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ETFs are investment vehicle of choice for majority of financial advisers


More than USD4 trillion has been invested in Exchange-Traded Funds (ETFs) globally since the first ETF launched in 1993. And according to a new survey by the Financial Planning Association (FPA), Longboard Asset Management, and the Journal of Financial Planning, growth in ETF assets will not slow down for the foreseeable future if the financial advisory community has anything to do about it.

The 2017 Trends in Investing Survey marks the third consecutive year that ETFs are the preferred investment vehicle among advisers, with 88 per cent of financial advisers surveyed currently using or recommending ETFs with their clients—the most popular investment vehicle among 18 options. Since 2006, the survey has shown continued growth in the popularity of ETFs since 2006, when just 40 per cent of survey participants indicated they used or recommended ETFs. This per centage grew to 44 per cent in 2008, to 79 per cent in 2014, to 81 per cent in 2015, to 83 per cent in 2016, and now 88 per cent in 2017.

The 2017 survey, which was fielded online in March/April 2017 and received 302 responses by financial advisers of various backgrounds and business models, also indicated that 50 per cent of advisers plan to increase their use or recommendation of ETFs with clients over the next 12 months. No other investment vehicle showed this level of anticipated increased usage. For example, 20 per cent plan to increase use of mutual funds (non-wrap) and only 19 per cent plan to increase use of individual stocks.

While ETFs continue to dominate among financial advisers, so does the use and recommendation of cash and cash equivalents. For the first time since the first survey was conducted, cash and equivalents (85 per cent) is being used and recommended more than mutual funds (80 per cent).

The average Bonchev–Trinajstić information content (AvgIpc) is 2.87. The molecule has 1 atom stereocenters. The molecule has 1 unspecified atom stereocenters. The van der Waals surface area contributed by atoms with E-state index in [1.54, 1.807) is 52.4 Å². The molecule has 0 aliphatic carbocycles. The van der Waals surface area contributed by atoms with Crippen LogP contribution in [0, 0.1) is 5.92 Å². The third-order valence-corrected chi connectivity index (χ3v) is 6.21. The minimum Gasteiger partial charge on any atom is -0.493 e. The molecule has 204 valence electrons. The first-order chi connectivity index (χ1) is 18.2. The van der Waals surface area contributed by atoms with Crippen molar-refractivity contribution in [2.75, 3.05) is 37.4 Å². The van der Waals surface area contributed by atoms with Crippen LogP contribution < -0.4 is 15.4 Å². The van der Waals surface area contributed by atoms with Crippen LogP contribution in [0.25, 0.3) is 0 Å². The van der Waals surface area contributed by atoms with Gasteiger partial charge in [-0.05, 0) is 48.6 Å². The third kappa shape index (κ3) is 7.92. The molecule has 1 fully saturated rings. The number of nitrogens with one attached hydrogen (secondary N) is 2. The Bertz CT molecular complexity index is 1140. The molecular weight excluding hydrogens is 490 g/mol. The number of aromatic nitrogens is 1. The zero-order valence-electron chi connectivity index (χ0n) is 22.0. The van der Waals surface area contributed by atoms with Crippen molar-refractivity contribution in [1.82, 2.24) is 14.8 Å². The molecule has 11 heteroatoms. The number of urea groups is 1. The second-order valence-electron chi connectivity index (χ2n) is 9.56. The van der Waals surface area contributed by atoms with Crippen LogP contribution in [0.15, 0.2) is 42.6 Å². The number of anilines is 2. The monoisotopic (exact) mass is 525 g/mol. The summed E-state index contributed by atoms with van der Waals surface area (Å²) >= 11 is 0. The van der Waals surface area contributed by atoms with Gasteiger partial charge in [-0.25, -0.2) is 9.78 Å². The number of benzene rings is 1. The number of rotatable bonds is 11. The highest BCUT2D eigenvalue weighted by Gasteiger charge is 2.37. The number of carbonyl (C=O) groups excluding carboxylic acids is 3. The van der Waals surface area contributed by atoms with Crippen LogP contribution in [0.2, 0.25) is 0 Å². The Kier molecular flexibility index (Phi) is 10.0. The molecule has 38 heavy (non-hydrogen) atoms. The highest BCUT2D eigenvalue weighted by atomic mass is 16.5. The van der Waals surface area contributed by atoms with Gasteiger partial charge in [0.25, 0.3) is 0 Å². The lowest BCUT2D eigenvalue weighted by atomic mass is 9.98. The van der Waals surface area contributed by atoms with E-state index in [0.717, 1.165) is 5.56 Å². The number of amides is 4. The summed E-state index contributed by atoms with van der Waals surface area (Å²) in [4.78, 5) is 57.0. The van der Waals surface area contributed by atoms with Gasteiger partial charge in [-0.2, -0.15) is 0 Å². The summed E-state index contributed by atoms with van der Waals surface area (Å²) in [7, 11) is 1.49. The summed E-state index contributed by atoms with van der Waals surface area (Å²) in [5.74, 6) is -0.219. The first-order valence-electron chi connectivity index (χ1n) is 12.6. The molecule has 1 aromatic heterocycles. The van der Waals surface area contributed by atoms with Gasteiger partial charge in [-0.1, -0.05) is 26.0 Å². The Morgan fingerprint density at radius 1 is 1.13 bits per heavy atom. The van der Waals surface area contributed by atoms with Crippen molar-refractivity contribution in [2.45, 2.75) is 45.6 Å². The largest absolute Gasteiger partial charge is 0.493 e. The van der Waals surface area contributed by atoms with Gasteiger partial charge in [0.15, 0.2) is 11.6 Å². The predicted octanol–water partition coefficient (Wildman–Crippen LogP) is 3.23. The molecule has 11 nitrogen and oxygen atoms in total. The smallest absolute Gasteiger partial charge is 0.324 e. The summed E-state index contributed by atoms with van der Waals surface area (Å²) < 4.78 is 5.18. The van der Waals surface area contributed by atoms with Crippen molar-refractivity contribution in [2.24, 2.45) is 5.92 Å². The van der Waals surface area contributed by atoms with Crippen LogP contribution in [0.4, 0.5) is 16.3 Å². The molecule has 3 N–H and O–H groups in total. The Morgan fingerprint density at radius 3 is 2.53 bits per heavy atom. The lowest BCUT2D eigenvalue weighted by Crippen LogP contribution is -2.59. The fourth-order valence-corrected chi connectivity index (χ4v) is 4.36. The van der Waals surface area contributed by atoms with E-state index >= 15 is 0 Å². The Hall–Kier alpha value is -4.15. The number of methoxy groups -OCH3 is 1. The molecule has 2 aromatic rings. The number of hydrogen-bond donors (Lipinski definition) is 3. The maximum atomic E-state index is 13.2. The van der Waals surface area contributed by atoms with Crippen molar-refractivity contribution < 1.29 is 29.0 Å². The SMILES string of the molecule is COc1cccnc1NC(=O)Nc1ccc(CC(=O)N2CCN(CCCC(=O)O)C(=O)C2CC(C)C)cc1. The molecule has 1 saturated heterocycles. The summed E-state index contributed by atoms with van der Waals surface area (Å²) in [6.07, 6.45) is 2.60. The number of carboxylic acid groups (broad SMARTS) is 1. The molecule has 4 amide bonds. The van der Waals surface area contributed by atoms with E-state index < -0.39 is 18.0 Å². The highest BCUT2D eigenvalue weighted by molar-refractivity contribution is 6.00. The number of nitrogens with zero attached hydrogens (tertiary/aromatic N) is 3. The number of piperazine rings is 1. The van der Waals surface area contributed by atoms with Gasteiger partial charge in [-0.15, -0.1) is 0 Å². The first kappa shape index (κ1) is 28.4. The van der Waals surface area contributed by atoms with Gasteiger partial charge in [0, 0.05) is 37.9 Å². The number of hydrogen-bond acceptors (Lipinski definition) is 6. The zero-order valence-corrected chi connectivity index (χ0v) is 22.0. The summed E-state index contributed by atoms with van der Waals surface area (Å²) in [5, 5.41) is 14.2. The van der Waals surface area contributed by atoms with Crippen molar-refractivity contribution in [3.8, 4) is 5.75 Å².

“While a buoyant stock market has boosted individual investor sentiment, the rising propensity of financial planners to use or recommend cash and cash equivalents suggests a more cautious attitude on the part of professionals,” says Dave Yeske, DBA, CFP®, managing director of Yeske Buie and practitioner editor of the Journal of Financial Planning. “The fact that the bull market in the US is hitting the eight-year mark, against a long run average of less than five, combined with uncertainty overseas, may be causing planners to keep their powder dry, or at least begin considering a more cautious stance.”

For the first time, the survey also examined the issue of diversification, which revealed that financial advisers are cautiously optimistic about its future. Advisers seem to be split on whether or not what they’ve used in the past will help their clients achieve their financial goals in the future with nearly 1 in 4 (27 per cent) of respondents believing diversification is more difficult today than it has been. And although half of financial planning professionals feel at least somewhat confident that a traditional 60/40 stocks and bonds portfolio can produce the returns it has historically, more than 1 in 3 (36 per cent) have doubts that it will.

“A growing number of advisers are wondering if it’s safe to get back in the water with creeping correlation between stocks and bonds,” says Eric Crittenden, Chief Investment Officer of Longboard Asset Management. “But there are ways to get a bigger boat, if you take the time to learn about true diversifiers.”

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